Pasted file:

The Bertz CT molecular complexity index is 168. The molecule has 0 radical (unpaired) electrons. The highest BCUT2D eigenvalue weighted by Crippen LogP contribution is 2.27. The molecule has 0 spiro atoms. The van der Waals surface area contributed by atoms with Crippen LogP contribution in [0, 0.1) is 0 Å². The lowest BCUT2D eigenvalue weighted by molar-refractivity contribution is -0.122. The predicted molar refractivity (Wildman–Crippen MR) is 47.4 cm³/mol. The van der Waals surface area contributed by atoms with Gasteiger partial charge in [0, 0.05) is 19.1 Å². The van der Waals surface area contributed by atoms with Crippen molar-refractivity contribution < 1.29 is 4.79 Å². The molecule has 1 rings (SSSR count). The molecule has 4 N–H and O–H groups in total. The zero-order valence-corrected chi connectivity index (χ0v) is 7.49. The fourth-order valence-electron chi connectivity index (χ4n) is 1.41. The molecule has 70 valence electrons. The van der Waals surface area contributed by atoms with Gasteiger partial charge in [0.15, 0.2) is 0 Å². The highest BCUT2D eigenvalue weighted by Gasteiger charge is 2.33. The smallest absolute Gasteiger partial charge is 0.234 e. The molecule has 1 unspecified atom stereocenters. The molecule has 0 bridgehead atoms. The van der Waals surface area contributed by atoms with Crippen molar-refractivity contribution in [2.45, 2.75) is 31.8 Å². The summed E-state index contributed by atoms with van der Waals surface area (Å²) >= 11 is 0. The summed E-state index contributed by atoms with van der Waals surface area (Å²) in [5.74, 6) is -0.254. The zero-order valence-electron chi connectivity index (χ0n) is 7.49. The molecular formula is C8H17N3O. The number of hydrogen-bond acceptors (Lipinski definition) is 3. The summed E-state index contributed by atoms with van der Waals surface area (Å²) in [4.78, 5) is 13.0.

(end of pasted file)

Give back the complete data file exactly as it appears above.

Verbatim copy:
The Bertz CT molecular complexity index is 168. The molecule has 0 radical (unpaired) electrons. The highest BCUT2D eigenvalue weighted by Crippen LogP contribution is 2.27. The molecule has 0 spiro atoms. The van der Waals surface area contributed by atoms with Crippen LogP contribution in [0, 0.1) is 0 Å². The lowest BCUT2D eigenvalue weighted by molar-refractivity contribution is -0.122. The predicted molar refractivity (Wildman–Crippen MR) is 47.4 cm³/mol. The van der Waals surface area contributed by atoms with Gasteiger partial charge in [0, 0.05) is 19.1 Å². The van der Waals surface area contributed by atoms with Crippen molar-refractivity contribution < 1.29 is 4.79 Å². The molecule has 1 rings (SSSR count). The molecule has 4 N–H and O–H groups in total. The zero-order valence-corrected chi connectivity index (χ0v) is 7.49. The fourth-order valence-electron chi connectivity index (χ4n) is 1.41. The molecule has 70 valence electrons. The van der Waals surface area contributed by atoms with Gasteiger partial charge in [0.15, 0.2) is 0 Å². The highest BCUT2D eigenvalue weighted by Gasteiger charge is 2.33. The smallest absolute Gasteiger partial charge is 0.234 e. The molecule has 1 unspecified atom stereocenters. The molecule has 0 bridgehead atoms. The van der Waals surface area contributed by atoms with Crippen molar-refractivity contribution in [2.45, 2.75) is 31.8 Å². The summed E-state index contributed by atoms with van der Waals surface area (Å²) >= 11 is 0. The summed E-state index contributed by atoms with van der Waals surface area (Å²) in [5.74, 6) is -0.254. The zero-order valence-electron chi connectivity index (χ0n) is 7.49. The molecular formula is C8H17N3O. The number of hydrogen-bond acceptors (Lipinski definition) is 3. The summed E-state index contributed by atoms with van der Waals surface area (Å²) in [4.78, 5) is 13.0.